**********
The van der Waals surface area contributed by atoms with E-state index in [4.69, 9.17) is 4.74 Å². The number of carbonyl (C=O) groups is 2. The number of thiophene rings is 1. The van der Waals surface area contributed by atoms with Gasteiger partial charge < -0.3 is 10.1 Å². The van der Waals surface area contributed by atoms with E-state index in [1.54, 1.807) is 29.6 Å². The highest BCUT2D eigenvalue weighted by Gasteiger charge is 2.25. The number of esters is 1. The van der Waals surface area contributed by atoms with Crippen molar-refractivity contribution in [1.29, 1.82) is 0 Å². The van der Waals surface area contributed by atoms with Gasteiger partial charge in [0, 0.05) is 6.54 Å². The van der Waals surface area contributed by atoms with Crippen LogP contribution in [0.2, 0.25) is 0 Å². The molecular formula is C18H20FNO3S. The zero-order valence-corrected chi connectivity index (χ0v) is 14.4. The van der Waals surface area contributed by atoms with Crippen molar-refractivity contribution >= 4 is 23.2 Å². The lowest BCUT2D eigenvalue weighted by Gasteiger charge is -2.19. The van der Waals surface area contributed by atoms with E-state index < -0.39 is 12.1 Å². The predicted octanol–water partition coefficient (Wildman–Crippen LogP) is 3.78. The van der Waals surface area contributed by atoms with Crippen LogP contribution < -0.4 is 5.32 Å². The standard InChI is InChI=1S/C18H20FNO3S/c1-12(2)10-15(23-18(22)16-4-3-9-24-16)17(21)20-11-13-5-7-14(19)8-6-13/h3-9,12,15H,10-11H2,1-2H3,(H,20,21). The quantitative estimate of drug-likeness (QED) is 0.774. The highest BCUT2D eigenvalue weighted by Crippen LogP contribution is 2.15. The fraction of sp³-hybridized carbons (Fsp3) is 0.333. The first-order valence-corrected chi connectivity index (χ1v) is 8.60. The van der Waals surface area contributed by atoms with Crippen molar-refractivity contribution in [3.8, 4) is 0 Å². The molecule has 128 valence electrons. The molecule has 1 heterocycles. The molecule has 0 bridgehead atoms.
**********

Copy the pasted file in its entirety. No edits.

The van der Waals surface area contributed by atoms with E-state index in [4.69, 9.17) is 4.74 Å². The number of carbonyl (C=O) groups is 2. The number of thiophene rings is 1. The van der Waals surface area contributed by atoms with Gasteiger partial charge < -0.3 is 10.1 Å². The van der Waals surface area contributed by atoms with E-state index in [1.54, 1.807) is 29.6 Å². The highest BCUT2D eigenvalue weighted by Gasteiger charge is 2.25. The number of esters is 1. The van der Waals surface area contributed by atoms with Crippen molar-refractivity contribution in [1.29, 1.82) is 0 Å². The van der Waals surface area contributed by atoms with Gasteiger partial charge in [0, 0.05) is 6.54 Å². The van der Waals surface area contributed by atoms with Crippen LogP contribution in [0.2, 0.25) is 0 Å². The molecular formula is C18H20FNO3S. The zero-order valence-corrected chi connectivity index (χ0v) is 14.4. The van der Waals surface area contributed by atoms with Crippen molar-refractivity contribution >= 4 is 23.2 Å². The lowest BCUT2D eigenvalue weighted by Gasteiger charge is -2.19. The van der Waals surface area contributed by atoms with E-state index < -0.39 is 12.1 Å². The predicted octanol–water partition coefficient (Wildman–Crippen LogP) is 3.78. The van der Waals surface area contributed by atoms with Crippen LogP contribution < -0.4 is 5.32 Å². The standard InChI is InChI=1S/C18H20FNO3S/c1-12(2)10-15(23-18(22)16-4-3-9-24-16)17(21)20-11-13-5-7-14(19)8-6-13/h3-9,12,15H,10-11H2,1-2H3,(H,20,21). The quantitative estimate of drug-likeness (QED) is 0.774. The highest BCUT2D eigenvalue weighted by Crippen LogP contribution is 2.15. The fraction of sp³-hybridized carbons (Fsp3) is 0.333. The first-order valence-corrected chi connectivity index (χ1v) is 8.60. The van der Waals surface area contributed by atoms with Crippen molar-refractivity contribution in [3.8, 4) is 0 Å². The molecule has 128 valence electrons. The molecule has 1 heterocycles. The molecule has 0 bridgehead atoms.